Malay recipes from Johor for Hari Raya

  • Food News
  • Wednesday, 13 Jun 2018

Burasak (foreground) and ayam masak kunyit. Photo: The Star/ Sam Tham

Chef Mohd Farid Hafiz may have grown up in Kuala Lumpur, but his heart clearly belongs in Johor, where both his parents are from. Now a sous chef at the salubrious Westin Kuala Lumpur, Farid says he cooks all kinds of food all the time in the hotel but when he goes back to his family’s hometown of Muar for Hari Raya, it’s his parents’ food that he longs for.

“My dad is from Muar and has Bugis lineage so he has in-depth knowledge of Johor food, especially Bugis specialties. My mother is from Endau-Mersing, which is also in Johor, but has strong Pahang influence. So my dad taught my mum how to make all kinds of delicious Johor food, and he still does quality control checks!” says Farid.

Growing up, Farid’s mother frequently cooked Johor staples like laksa Johor and mee bandung. But there were special dishes that were only reserved for Hari Raya. Even now, the entire clan returns to Muar for Hari Raya and on the third day of Raya, they serve their signature Johor dishes, which have become treasured family recipes.

“There are so many of us who come back for Hari Raya, so we divide the cooking duties because my dad’s siblings are great cooks too,” says Farid.

One of the mainstays of the family’s Hari Raya menu is the alluring Bugis-influenced dish of ayam masak lengkuas (galangal), a sensational meal composed of chicken slow-cooked in a spice paste, coconut milk and grated coconut.

This dry chicken dish is slightly spicy with rich coconut nuances that give it additional depth. It is an incredibly easy meal to fall in love with, so it’s not hard to see why the family has to have it every year.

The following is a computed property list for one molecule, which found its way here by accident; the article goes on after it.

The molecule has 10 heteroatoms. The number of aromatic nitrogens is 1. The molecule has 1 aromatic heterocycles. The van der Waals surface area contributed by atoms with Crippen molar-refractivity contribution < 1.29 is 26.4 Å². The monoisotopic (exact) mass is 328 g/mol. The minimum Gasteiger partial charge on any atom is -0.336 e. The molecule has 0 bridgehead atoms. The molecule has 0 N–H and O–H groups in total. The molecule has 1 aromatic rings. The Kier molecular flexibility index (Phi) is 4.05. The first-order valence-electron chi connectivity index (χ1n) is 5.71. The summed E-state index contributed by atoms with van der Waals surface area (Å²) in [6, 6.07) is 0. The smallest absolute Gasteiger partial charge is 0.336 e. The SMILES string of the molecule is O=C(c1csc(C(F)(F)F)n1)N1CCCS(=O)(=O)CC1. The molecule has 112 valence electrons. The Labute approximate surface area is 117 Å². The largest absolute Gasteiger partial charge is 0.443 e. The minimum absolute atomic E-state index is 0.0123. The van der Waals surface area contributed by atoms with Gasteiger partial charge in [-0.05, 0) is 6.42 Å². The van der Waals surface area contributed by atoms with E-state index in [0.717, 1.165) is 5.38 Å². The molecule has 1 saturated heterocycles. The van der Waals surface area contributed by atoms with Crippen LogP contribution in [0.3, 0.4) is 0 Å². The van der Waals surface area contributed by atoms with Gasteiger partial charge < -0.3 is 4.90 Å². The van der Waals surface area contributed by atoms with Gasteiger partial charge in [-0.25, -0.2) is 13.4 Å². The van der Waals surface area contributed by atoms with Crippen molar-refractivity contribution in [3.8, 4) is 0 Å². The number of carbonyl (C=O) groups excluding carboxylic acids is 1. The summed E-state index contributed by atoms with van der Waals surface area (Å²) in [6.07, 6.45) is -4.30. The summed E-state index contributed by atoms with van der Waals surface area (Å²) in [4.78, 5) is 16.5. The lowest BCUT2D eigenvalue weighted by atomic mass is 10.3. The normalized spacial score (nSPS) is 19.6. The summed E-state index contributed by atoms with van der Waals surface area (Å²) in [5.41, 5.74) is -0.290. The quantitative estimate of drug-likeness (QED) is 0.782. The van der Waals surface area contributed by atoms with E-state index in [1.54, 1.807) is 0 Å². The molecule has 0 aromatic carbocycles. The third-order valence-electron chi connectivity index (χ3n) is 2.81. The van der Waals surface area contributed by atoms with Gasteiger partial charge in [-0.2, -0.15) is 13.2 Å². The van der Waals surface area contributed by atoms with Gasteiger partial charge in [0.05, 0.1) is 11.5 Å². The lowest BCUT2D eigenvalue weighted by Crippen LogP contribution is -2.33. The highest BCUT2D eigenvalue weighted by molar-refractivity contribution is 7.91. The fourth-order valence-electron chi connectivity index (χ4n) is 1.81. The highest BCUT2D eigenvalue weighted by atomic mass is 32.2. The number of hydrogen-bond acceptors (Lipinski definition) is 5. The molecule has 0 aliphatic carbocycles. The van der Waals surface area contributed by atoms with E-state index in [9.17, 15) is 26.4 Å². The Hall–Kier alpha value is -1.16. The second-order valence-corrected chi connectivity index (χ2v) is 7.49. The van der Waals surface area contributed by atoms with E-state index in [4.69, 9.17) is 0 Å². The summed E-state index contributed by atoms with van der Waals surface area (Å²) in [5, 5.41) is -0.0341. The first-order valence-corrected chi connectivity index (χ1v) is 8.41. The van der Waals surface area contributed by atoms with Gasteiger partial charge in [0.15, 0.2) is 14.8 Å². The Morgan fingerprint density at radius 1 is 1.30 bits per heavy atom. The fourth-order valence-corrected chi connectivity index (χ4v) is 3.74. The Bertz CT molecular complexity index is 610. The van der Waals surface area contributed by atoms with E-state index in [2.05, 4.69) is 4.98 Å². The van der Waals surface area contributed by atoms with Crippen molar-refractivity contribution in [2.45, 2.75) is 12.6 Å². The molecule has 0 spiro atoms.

In Farid’s family, ayam masak lengkuas is traditionally eaten with burasak, a Bugis dish which features rice wrapped in banana leaf and slow-cooked in coconut milk. The resultant rice parcels are creamy and satin-soft with the flavours of coconut bursting forth in each mouthful.

Every year, Farid and his extended family prepare all their favourite Johor dishes for their annual Hari Raya celebration in Muar.

“Most Bugis people in Johor eat burasak, which is like a cross between lemang and ketupat. Burasak has coconut milk, ketupat doesn’t but it’s cooked the same way. Lemang has coconut milk, but uses glutinous rice, so it doesn’t taste exactly the same. Taste-wise, burasak has a unique ‘lemak’ taste because of the coconut milk,” says Farid.

Lontong sayur is also something that makes an annual appearance on the family’s Hari Raya table. “My mother makes this often and it’s like a side dish that we must have. It’s also very popular in Johor,” he says.

Then there is the fiery, powerfully addictive ikan asam pedas sayur jeruk, a dish that Farid says is a must for Hari Raya back home as it is deeply entrenched in his father’s village of Kampung Panchor in Muar.

“They make it with sawi jeruk (pickled mustard greens) in my dad’s kampung – it goes well, and the taste is just right. I’m not sure how the recipe came about, but from the time I was young, I was taught to eat this – my grandmother and all my relatives made this dish,” he says.

Farid also adds that choosing the right fish is key to nailing all the flavour elements of the dish, especially as the sayur jeruk can overwhelm certain fish.

“You have to use a suitable fish – kembung and tenggiri are good for this dish but stingray is not. At home, we often use ikan terubok and cook it until the bones are really brittle, like the bones of tinned sardine,” he says.

Slow-cooking is at the heart of many of the Hari Raya dishes that Farid’s family makes, and although it may require a time investment, Farid says the food is worth the wait.

“It’s easy to make, it just takes a long time to cook because most of the recipes require slow-cooking over low heat.